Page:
"Conceptually and legally, it's an extremely difficult question," he said. "I hope this case goes all the way to an appellate court, maybe the Supreme Court. It's just the kind of difficult case that could provide a standard."

Other lawyers cautioned that the excerpts of wiretapped conversations between the councilmen and the strip-club defendants may sound sinister because they involve an industry viewed by many as undesirable.

"In the interest of justice, I think maybe the lawyers will need to explore whether the stigma of the industry is creating more concern here than is appropriate," said lawyer Michael McDade.

At trial, lawyers said, the nature of the business should be irrelevant.

"This is a very defensible case," said lawyer Kerry Steigerwalt, who helped Lewis in the early stages of the grand jury investigation. "Jurors are going to be asked: How is this any different than developers who contribute money to council members and then feel comfortable going to them when they have an issue?"

But persuading jurors to be as tolerant of contributions from a strip-club owner and his associates as from a mainstream business will be difficult, said Justin Brooks, executive director of the Institute for Criminal Justice at the California Western School of Law in San Diego.

"It's always more difficult when you can't frame your actions as having been in the best interest of the community," Brooks said.

The 36-page indictment, released Thursday, contains snippets of the conversations between the council members and the three Cheetahs defendants and between the club owners themselves.

In one conversation, Galardi allegedly asked Malone about Zucchet's election opponent: "Who's the guy he's running off? We could bribe him too." The council members' conversations with Galardi and Malone appear less incriminating, although there is allegedly talk of needing campaign money and how to develop a strategy to get the "no touch" law repealed.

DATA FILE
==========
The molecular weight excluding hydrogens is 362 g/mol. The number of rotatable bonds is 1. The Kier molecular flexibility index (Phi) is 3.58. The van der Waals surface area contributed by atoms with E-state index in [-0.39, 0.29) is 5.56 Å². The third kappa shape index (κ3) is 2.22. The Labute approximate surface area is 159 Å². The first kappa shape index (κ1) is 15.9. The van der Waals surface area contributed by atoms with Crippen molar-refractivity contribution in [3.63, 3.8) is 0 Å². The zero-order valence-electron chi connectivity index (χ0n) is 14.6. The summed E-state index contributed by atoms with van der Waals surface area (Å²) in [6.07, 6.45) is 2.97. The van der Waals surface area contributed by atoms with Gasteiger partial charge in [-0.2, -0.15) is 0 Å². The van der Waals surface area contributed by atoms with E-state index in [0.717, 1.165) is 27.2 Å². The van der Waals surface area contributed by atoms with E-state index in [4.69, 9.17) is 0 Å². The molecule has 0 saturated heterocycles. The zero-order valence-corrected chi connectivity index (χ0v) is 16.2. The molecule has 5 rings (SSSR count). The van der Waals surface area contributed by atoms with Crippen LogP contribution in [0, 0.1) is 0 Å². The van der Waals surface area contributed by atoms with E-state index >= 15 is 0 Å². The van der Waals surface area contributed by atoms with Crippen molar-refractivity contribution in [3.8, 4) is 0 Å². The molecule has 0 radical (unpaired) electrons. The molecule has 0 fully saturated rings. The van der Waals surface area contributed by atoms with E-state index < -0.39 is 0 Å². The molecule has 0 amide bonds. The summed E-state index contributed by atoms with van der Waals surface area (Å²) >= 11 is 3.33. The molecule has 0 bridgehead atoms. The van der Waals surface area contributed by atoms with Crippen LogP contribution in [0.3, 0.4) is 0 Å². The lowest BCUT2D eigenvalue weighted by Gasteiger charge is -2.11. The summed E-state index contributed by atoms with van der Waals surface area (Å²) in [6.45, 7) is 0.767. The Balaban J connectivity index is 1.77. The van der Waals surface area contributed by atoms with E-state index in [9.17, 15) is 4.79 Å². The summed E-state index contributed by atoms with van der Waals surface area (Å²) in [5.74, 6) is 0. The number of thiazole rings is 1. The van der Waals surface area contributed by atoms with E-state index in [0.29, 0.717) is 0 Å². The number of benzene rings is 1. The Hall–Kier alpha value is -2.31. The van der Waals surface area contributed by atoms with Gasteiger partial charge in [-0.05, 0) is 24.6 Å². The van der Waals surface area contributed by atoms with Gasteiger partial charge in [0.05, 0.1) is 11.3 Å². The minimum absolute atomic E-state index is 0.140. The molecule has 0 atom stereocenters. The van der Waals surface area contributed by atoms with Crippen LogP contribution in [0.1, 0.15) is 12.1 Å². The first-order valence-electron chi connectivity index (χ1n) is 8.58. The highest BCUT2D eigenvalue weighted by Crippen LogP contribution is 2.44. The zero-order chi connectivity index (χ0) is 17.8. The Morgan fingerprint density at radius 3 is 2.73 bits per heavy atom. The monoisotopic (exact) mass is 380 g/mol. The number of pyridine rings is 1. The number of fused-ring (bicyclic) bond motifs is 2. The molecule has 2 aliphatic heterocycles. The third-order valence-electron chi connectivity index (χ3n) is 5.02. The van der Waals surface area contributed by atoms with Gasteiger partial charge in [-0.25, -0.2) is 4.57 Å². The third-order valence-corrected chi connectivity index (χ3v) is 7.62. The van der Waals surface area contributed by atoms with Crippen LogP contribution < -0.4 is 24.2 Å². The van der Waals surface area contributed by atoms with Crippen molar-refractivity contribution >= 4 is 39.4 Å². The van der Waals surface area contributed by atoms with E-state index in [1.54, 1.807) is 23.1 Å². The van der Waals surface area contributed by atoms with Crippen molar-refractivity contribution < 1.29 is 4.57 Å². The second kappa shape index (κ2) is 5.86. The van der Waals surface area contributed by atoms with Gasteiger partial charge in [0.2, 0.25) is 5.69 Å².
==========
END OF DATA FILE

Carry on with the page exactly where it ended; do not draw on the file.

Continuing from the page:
As the November election approached, Inzunza allegedly told Malone, "It's the final push for our boy Zucchet. We need probably about three thousand." In the indictment, only one quotation is attributed to Zucchet.

In a conversation with Inzunza and Malone, Zucchet allegedly said he would not oppose changing the law: "OK. I don't have a problem with that, and I'll do the lifting" at the council committee level.

Galardi, Malone and D'Intino are also charged with attempting to bribe a San Diego Police Department vice officer with payments of more than $40,000. The indictment does not allege that the council members knew of that attempt.

Federal Magistrate Larry Burns allowed the three council members to remain free after each posted a $25,000 personal surety bond. Bond for Galardi, who lives in Las Vegas and is also under investigation there, was set at $250,000.